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Reimbursement and Investment: Propsective Payment and For-Profit Hospitals' Market Share

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  • Seungchul Lee
  • Robert Rosenman

    ()
    (School of Economic Sciences, Washington State University)

Abstract

This paper studies how the change from retrospective cost-based reimbursement to a prospective payment system shifted hospital investment strategies from quality-enhancing technologies to cost-saving technologies. A consequence of this change was the opportunity for for-profit hospitals to capture a larger share of the market. When all of a patient’s treatment costs are paid under a retrospective average cost-based program, not-for-profit hospitals invest only in the quality-enhancing technology. For-profit hospitals have no incentive to invest in either technology. As a result, most patients select not-for-profit hospitals and for-profit hospitals attract only those few patients who have extreme time preference. When hospitals are reimbursed prospectively, however, not-for-profit hospitals invest in both quality-improving and the costsaving technologies, as do for-profit hospitals, although at lesser amounts. Quality and market shares are more equal under prospective payment, helping to explain the increasing market share of for-profit hospitals as prospective payment has become the norm.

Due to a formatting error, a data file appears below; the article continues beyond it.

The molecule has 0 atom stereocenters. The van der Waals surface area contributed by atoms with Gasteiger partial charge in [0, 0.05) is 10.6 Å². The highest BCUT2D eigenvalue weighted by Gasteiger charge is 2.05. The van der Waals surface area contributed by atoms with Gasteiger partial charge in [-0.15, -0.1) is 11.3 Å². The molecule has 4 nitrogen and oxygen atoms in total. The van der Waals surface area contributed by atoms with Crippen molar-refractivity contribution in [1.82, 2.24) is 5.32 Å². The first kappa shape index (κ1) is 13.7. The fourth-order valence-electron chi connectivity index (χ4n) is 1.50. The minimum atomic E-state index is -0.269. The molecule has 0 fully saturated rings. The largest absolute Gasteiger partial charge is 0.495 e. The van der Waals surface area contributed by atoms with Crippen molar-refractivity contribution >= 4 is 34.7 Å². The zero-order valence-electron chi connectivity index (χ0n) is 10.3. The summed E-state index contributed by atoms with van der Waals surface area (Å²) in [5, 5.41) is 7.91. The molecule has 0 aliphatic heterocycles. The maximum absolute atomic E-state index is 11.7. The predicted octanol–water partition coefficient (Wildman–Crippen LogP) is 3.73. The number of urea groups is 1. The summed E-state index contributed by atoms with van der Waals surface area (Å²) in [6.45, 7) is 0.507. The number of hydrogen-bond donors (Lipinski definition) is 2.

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File URL: http://faculty.ses.wsu.edu/WorkingPapers/rosenman/WP2012-3.pdf
File Function: First version, 2012
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Bibliographic Info

Paper provided by School of Economic Sciences, Washington State University in its series Working Papers with number 2012-3.

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Length: 34 pages
Date of creation: May 2012
Date of revision:
Handle: RePEc:wsu:wpaper:rosenman-14

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Keywords: Prospective payment system; Hospital competition; Technology investment; hospital quality;

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